US-based Metron has received a contract to carry out a study on the improvement of airside capacity in South Africa.
Metron Aviation, along with its team members Landrum & Brown (L&B) and ACA Associates, will evaluate the possibility of using advanced technologies and undertake procedural improvements in the country's airspace.
The study will look to reduce flight delay and efficiency of air traffic, as well as looking at ways to minimise environmental impacts of air traffic movements at airports in Cape Town, King Shaka (Durban) and O.R. Tambo (Johannesburg) and nearby airspace.
Metron study will evaluate the baseline airside capacity at each airport, suggest technologies to be implemented, as well as suggest infrastructure improvements and Air Traffic Control (ATC) procedural improvements to maximise the airside and airspace capacity of each airport.
The company will evaluate the technical, financial, environmental and other critical aspects for the enhancement of the proposed airside capacity before providing recommendations.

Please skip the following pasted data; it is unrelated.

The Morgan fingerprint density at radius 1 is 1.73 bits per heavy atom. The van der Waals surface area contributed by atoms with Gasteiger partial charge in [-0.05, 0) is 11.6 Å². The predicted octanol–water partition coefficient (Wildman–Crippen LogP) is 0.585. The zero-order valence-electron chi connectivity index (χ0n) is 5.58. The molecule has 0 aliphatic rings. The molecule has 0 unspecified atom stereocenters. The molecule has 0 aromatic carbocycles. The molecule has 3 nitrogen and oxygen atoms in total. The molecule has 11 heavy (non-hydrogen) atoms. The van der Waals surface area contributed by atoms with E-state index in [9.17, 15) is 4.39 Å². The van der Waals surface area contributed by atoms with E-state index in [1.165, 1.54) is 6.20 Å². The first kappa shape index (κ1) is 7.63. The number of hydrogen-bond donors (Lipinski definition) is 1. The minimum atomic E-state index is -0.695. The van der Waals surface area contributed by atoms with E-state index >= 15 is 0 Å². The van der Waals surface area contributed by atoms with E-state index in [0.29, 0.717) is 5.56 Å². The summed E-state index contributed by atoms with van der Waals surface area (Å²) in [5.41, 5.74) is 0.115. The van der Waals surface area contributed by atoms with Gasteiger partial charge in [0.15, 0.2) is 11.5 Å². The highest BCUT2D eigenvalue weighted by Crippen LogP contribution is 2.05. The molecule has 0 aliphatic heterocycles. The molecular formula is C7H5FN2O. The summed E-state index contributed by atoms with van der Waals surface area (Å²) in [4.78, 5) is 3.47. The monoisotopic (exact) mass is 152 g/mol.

During evaluation, Metron Aviation will collaborate with Air Traffic and Navigation Services Company (ATNS), Airports Company of South Africa (ACSA) and airlines to develop a roadmap for efficient flight operation from airside to airspace.
Metron Aviation president and CEO Jim Gaughan said: "Metron Aviation has been working with ATNS and South African stakeholders for some time, beginning with the successful deployment of the Metron Harmony Air Traffic Flow Management in advance of the 2010 World Cup."
US Trade and Development Agency (USTDA) has provided a grant to the Air Traffic and Navigation Services Company (ATNS) to fund the study.
Image: Cape Town International Airport is South Africa's second-largest airport after O.R. Tambo in Johannesburg.